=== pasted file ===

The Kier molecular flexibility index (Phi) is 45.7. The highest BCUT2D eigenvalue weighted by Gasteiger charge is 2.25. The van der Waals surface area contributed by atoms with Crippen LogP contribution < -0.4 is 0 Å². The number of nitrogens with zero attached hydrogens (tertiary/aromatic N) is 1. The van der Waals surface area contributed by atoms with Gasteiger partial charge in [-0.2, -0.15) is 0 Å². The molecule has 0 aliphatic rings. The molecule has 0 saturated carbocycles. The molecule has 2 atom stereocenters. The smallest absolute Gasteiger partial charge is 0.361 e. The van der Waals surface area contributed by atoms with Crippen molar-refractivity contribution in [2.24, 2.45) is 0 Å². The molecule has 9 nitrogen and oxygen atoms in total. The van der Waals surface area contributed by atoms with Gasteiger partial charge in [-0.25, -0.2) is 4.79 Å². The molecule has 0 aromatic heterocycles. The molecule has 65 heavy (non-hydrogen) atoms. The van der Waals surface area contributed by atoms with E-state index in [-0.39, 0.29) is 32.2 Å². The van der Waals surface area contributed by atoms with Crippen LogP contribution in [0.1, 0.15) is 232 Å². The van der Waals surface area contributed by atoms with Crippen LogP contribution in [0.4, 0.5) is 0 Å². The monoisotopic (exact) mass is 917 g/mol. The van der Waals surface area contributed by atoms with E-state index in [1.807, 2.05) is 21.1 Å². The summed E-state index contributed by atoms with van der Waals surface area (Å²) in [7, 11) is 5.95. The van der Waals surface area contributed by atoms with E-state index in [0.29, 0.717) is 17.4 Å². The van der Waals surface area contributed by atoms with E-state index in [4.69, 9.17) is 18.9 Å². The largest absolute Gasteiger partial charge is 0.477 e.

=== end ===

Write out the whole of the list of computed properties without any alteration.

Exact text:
The Kier molecular flexibility index (Phi) is 45.7. The highest BCUT2D eigenvalue weighted by Gasteiger charge is 2.25. The van der Waals surface area contributed by atoms with Crippen LogP contribution < -0.4 is 0 Å². The number of nitrogens with zero attached hydrogens (tertiary/aromatic N) is 1. The van der Waals surface area contributed by atoms with Gasteiger partial charge in [-0.2, -0.15) is 0 Å². The molecule has 0 aliphatic rings. The molecule has 0 saturated carbocycles. The molecule has 2 atom stereocenters. The smallest absolute Gasteiger partial charge is 0.361 e. The van der Waals surface area contributed by atoms with Crippen molar-refractivity contribution in [2.24, 2.45) is 0 Å². The molecule has 9 nitrogen and oxygen atoms in total. The van der Waals surface area contributed by atoms with Gasteiger partial charge in [-0.25, -0.2) is 4.79 Å². The molecule has 0 aromatic heterocycles. The molecule has 65 heavy (non-hydrogen) atoms. The van der Waals surface area contributed by atoms with E-state index in [-0.39, 0.29) is 32.2 Å². The van der Waals surface area contributed by atoms with Crippen LogP contribution in [0.1, 0.15) is 232 Å². The van der Waals surface area contributed by atoms with Crippen LogP contribution in [0.4, 0.5) is 0 Å². The monoisotopic (exact) mass is 917 g/mol. The van der Waals surface area contributed by atoms with E-state index in [1.807, 2.05) is 21.1 Å². The summed E-state index contributed by atoms with van der Waals surface area (Å²) in [7, 11) is 5.95. The van der Waals surface area contributed by atoms with E-state index in [0.29, 0.717) is 17.4 Å². The van der Waals surface area contributed by atoms with E-state index in [4.69, 9.17) is 18.9 Å². The largest absolute Gasteiger partial charge is 0.477 e.